Chapter Thirteen

Liar, liar, pants on fire.

I chanted the words like they would somehow alleviate my guilt. I’d lied to Sin, lied to Kaveri, and when Aaron and Kai had shown up, I’d lied to them too. Sin had called them the moment she saw the state of my apartment.

Kaveri, Aaron, and Kai knew nothing of my druid visitor. I’d told them the fae had appeared on his own, sabotaged my apartment, then left again. Sin, however, was suspicious. She’d noticed I was up to something before Twiggy knocked her out, and though I’d insisted it was all the fae lord’s doing, she wasn’t buying it.

Curled up on my bed, I held my glowing phone in front of my nose, idly scrolling through news articles, web comics, and silly memes. My alarm clock declared the time to be 6:03 in the morning, and no one was up yet. Kaveri and Sin were sleeping on air mattresses in the living room.

I should’ve been sleeping like the dead, but between the two potions Zak had fed me, I was feeling damn spritely. I could run a marathon right now.

Actually, no, I couldn’t. I’d never run a marathon in my life.

Tucked under my arm was a warm sphere. Smooth bumps and ridges covered the silvery-blue orb, its surface streaked with aquamarine and fuchsia. Zak had given it to me weeks ago. According to him, it was a dormant fae and he wasn’t suited to care for it. So now it was mine.

With no idea how to take care of it—and no instructions from the stupid druid—I’d been keeping it in the top drawer of my nightstand, nestled in an old sweater. At some point, I’d gotten in the habit of holding it while reading in bed, occasionally sharing random thoughts about my day. Why? No idea. Either I was crazy or lonely. Or a bit of both.

I scrolled through a few more dumb internet things, my mind wandering to Aaron’s and Kai’s concerned questions about the fae lord’s visit. Had it only been six hours ago? My fingers tapped across my screen, closing one app and opening another. Photos filled the small display.

As I flipped through them, a smile tugged at my lips. Aaron and me at a farmer’s market, pointing dramatically at a stand of oddly shaped watermelons. The three guys and me at the guild, toasting over a job they’d smashed. Sin and me at an outdoor concert last week, making faces at the camera.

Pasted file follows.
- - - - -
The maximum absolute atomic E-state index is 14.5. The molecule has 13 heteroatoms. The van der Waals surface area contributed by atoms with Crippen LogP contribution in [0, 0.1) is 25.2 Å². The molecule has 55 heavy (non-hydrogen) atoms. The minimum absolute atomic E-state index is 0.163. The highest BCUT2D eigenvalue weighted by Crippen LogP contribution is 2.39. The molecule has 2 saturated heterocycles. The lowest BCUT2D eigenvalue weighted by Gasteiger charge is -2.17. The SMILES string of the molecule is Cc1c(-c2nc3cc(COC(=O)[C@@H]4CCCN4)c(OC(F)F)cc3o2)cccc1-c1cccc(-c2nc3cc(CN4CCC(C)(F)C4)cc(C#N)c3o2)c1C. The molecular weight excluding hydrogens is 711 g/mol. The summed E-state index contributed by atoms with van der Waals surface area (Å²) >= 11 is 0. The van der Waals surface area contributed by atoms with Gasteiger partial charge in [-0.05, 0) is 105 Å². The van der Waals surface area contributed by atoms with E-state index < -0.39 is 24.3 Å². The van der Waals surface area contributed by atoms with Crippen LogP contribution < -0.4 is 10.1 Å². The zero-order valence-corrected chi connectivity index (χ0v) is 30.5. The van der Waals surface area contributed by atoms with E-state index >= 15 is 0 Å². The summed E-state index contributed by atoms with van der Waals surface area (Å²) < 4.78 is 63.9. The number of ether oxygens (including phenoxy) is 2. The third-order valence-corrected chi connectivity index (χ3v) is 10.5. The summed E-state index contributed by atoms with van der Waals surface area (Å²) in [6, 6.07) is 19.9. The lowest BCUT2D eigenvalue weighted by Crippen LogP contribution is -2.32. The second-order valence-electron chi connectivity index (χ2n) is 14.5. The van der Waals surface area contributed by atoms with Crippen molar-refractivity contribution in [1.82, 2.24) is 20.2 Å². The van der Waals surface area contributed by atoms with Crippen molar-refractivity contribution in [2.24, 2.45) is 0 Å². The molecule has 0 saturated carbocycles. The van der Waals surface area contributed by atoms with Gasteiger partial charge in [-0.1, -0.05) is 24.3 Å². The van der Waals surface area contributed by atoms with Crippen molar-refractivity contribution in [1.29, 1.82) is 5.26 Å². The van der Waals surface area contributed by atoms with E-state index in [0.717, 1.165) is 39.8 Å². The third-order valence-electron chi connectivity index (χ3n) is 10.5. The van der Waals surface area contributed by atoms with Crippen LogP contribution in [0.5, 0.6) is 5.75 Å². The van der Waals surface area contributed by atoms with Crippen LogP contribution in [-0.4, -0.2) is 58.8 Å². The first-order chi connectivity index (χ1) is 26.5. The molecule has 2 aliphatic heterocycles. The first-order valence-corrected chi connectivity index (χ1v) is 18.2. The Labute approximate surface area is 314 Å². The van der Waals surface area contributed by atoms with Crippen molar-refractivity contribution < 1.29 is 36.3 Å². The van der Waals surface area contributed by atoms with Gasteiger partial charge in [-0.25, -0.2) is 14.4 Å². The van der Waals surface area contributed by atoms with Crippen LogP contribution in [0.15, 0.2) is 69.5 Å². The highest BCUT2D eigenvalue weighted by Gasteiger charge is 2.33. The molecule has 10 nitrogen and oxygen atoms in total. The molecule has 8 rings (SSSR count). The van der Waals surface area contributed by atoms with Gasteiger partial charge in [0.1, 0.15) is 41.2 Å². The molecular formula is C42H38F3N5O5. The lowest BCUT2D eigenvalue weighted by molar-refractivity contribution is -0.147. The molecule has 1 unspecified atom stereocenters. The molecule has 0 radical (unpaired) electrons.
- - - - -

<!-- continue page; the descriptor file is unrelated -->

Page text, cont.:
I stopped at a photo of Aaron and me grinning at the selfie camera as we brandished big plastic guns. Behind us, Kai and Ezra stood at attention, faces grim, holding their own plastic firearms.

Two-on-two laser tag. Aaron and I goofed off from the start, but Kai and Ezra got hardcore into character—bleak and barking commands at each other, quipping military lines from movies, feigning injuries, and acting like they were in the middle of a war zone.

Aaron and I might have won the match if we hadn’t been debilitated by laughter. Kai and Ezra kept escalating their soldier game until even Kai couldn’t keep a straight face, but Ezra didn’t crack once, the sparkle in his mismatched eyes the only sign that he was fighting not to laugh. He finished the match with an Oscar-worthy death scene and Kai gallantly swore to avenge him. I almost peed myself laughing.

I swiped through a few more photos from that day and stopped on the final one. I stood between Aaron and Ezra, my arms over their shoulders, a pout on my face. Aaron’s head was thrown back in laughter—he’d gotten off a perfect zinger at my expense—and a huge grin lit Ezra’s face, his curly hair tousled in the breeze. Kai was taking the picture with my phone, his presence as palpable as the two visible mages.

Were these photos all I’d have once this was over?

A damn shame she isn’t a mythic. Ramsey’s words were burned into my memory. I wanted to be a mythic, to be one of them. I wanted it so badly it hurt my soul. I wanted to be part of their world, so entrenched that not even the MPD could banish me.


Twiggy’s high-pitched whisper came from the foot of my bed. I sat up, hastily wiping at my eyes.

He faded into sight, huge green eyes gleaming in the darkness. “The witch is awake. She is making hot leaf water.”

I canted my head, listening. A quiet clank drifted into my bedroom, followed by the sound of running water in the kitchen sink.

Twiggy inched along the bed, then sat a few feet from my legs. “She is angry.”

Yes, yes she was. While Zak and I had been speaking with Llyrlethiad, Twiggy had stolen Kaveri’s purse and led her on a merry chase up and down the street. All things considered, his efforts to distract her had been harmlessly funny. She didn’t see the humor in it, though.